With a face perhaps reflecting contrition, German Chancellor Merkel lays a candle after giving a speech at a ceremony in Poland on the 70th anniversary of the outbreak of WW II. She said, ‘We caused unending suffering in the world. I bow before the victims.’

Even after 70 years, the wounds and rivalries that triggered and resulted from the last ‘war to end all wars’ still fester in the heart of what many consider to be the most civilized part of the world.

At a memorial ceremony on Tuesday in Gdansk Poland, where a Nazi attack launched the war, these wounds were on full display, and it was perhaps Vladimir Putin who sounded the most conciliatory note.

This editorial on the event form the NRC Handlesblad of The Netherlands says in part:

“Obviously, Europeans are far from a basic historic consensus. The reason is clear. In the West, the 1945 victory of the allies was experienced as a liberation. The arrival of the Americans in particular symbolized the restoration of democracy and the rule of law. In the East, the march of the Soviet Army is viewed as the beginning of a second and much more prolonged occupation – this time by the Russians and communists. This interpretation leaves no room for the fact that between 1941 and 1945, the Soviet Union was an ally of America and England and during those years, perhaps 25 million Soviet citizens were killed. Conversely, Russian public opinion is offended by these views. Russia sees itself as a nation of victims and especially heroes.”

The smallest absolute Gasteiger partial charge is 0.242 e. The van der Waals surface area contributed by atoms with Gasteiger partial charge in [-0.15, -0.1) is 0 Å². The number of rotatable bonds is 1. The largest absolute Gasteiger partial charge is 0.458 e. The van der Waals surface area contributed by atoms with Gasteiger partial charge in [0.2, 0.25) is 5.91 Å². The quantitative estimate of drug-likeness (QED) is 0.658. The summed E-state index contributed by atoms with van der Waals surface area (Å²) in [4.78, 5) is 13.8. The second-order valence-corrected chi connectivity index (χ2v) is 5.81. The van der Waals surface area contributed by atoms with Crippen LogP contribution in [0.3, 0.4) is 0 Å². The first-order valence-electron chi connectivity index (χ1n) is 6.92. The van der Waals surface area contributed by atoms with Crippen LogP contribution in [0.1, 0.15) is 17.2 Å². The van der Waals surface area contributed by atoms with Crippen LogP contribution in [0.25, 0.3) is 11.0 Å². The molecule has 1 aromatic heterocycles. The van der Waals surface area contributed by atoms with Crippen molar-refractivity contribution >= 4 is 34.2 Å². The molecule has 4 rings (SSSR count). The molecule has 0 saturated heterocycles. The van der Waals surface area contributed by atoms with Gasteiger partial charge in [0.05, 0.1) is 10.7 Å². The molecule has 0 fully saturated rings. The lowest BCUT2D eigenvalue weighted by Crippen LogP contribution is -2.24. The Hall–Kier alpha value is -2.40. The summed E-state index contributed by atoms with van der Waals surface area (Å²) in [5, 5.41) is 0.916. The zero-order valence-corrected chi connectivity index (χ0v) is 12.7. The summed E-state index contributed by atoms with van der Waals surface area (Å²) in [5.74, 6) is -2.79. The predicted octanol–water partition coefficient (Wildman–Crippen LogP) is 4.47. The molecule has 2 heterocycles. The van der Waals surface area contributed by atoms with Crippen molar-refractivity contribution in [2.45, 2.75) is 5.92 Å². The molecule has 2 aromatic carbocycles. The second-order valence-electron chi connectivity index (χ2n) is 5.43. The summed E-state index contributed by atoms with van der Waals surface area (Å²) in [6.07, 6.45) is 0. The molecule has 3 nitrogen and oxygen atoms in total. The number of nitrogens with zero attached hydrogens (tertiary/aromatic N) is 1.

Translated By Meta Mertens

September 2, 2009

The Netherlands – NRC Handelsblad – Original Article (Dutch)
Seventy years later, the war continues to provoke political disputes. The service to commemorate the beginning of the war on September 1, 1939 in Gdansk was dignified in itself. But elsewhere, history was being liberally interpreted. Polish President Kaczynski gave a speech in which he compared the murder of more than 20,000 Polish officers by the Stalinist NKVD [the massacre at Katyn] with the murder of six million Jews by the Nazis. The public relations section of the Russian SVR, its foreign intelligence branch, used the historic date to present a book titled Secrets of Polish Politics, 1935-1945. According to Major General Sotskov, documents in the book prove that in the thirties, Poles wanted to fuel separatism in the Ukraine, the Caucuses and even Central Asia with something called operation ‘Prometheus.'”

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WILLIAM KERN (Worldmeets.US)
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I forgive the German People for WWII. Not many left that were alive then anyway. No point in continuing to castigate an entire nation’s population when we haven’t even accepted full responsibility for our own atrocities. Beginning with slavery. I’m sure we killed far more than six million black people.